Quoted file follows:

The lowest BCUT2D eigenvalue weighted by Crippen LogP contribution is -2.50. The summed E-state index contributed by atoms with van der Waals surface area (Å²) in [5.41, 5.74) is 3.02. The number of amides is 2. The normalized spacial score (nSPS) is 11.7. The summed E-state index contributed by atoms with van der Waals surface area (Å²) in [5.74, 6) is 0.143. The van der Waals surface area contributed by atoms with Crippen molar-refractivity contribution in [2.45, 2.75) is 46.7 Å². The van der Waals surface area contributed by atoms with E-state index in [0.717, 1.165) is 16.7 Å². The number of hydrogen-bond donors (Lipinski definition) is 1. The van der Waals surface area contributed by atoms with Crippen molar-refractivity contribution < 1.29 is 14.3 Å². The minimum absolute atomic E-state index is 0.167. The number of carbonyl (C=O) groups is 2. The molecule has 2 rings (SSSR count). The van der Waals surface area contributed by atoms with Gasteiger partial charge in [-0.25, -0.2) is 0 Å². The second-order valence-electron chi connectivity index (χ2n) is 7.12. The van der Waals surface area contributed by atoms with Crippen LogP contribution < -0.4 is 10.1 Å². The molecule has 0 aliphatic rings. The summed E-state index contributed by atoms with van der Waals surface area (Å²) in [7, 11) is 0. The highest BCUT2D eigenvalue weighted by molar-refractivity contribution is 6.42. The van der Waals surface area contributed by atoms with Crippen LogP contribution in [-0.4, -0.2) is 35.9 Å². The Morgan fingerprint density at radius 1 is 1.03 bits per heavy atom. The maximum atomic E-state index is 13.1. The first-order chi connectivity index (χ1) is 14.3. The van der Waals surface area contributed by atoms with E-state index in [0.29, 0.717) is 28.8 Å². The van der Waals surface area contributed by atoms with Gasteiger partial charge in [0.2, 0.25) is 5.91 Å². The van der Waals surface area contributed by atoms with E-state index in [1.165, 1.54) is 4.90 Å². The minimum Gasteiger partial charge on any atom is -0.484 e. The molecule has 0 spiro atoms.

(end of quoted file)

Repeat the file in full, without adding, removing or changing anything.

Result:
The lowest BCUT2D eigenvalue weighted by Crippen LogP contribution is -2.50. The summed E-state index contributed by atoms with van der Waals surface area (Å²) in [5.41, 5.74) is 3.02. The number of amides is 2. The normalized spacial score (nSPS) is 11.7. The summed E-state index contributed by atoms with van der Waals surface area (Å²) in [5.74, 6) is 0.143. The van der Waals surface area contributed by atoms with Crippen molar-refractivity contribution in [2.45, 2.75) is 46.7 Å². The van der Waals surface area contributed by atoms with E-state index in [0.717, 1.165) is 16.7 Å². The number of hydrogen-bond donors (Lipinski definition) is 1. The van der Waals surface area contributed by atoms with Crippen molar-refractivity contribution < 1.29 is 14.3 Å². The minimum absolute atomic E-state index is 0.167. The number of carbonyl (C=O) groups is 2. The molecule has 2 rings (SSSR count). The van der Waals surface area contributed by atoms with Gasteiger partial charge in [-0.25, -0.2) is 0 Å². The second-order valence-electron chi connectivity index (χ2n) is 7.12. The van der Waals surface area contributed by atoms with Crippen LogP contribution < -0.4 is 10.1 Å². The molecule has 0 aliphatic rings. The summed E-state index contributed by atoms with van der Waals surface area (Å²) in [7, 11) is 0. The highest BCUT2D eigenvalue weighted by molar-refractivity contribution is 6.42. The van der Waals surface area contributed by atoms with Crippen LogP contribution in [-0.4, -0.2) is 35.9 Å². The Morgan fingerprint density at radius 1 is 1.03 bits per heavy atom. The maximum atomic E-state index is 13.1. The first-order chi connectivity index (χ1) is 14.3. The van der Waals surface area contributed by atoms with E-state index in [0.29, 0.717) is 28.8 Å². The van der Waals surface area contributed by atoms with Gasteiger partial charge in [0.2, 0.25) is 5.91 Å². The van der Waals surface area contributed by atoms with E-state index in [1.165, 1.54) is 4.90 Å². The minimum Gasteiger partial charge on any atom is -0.484 e. The molecule has 0 spiro atoms.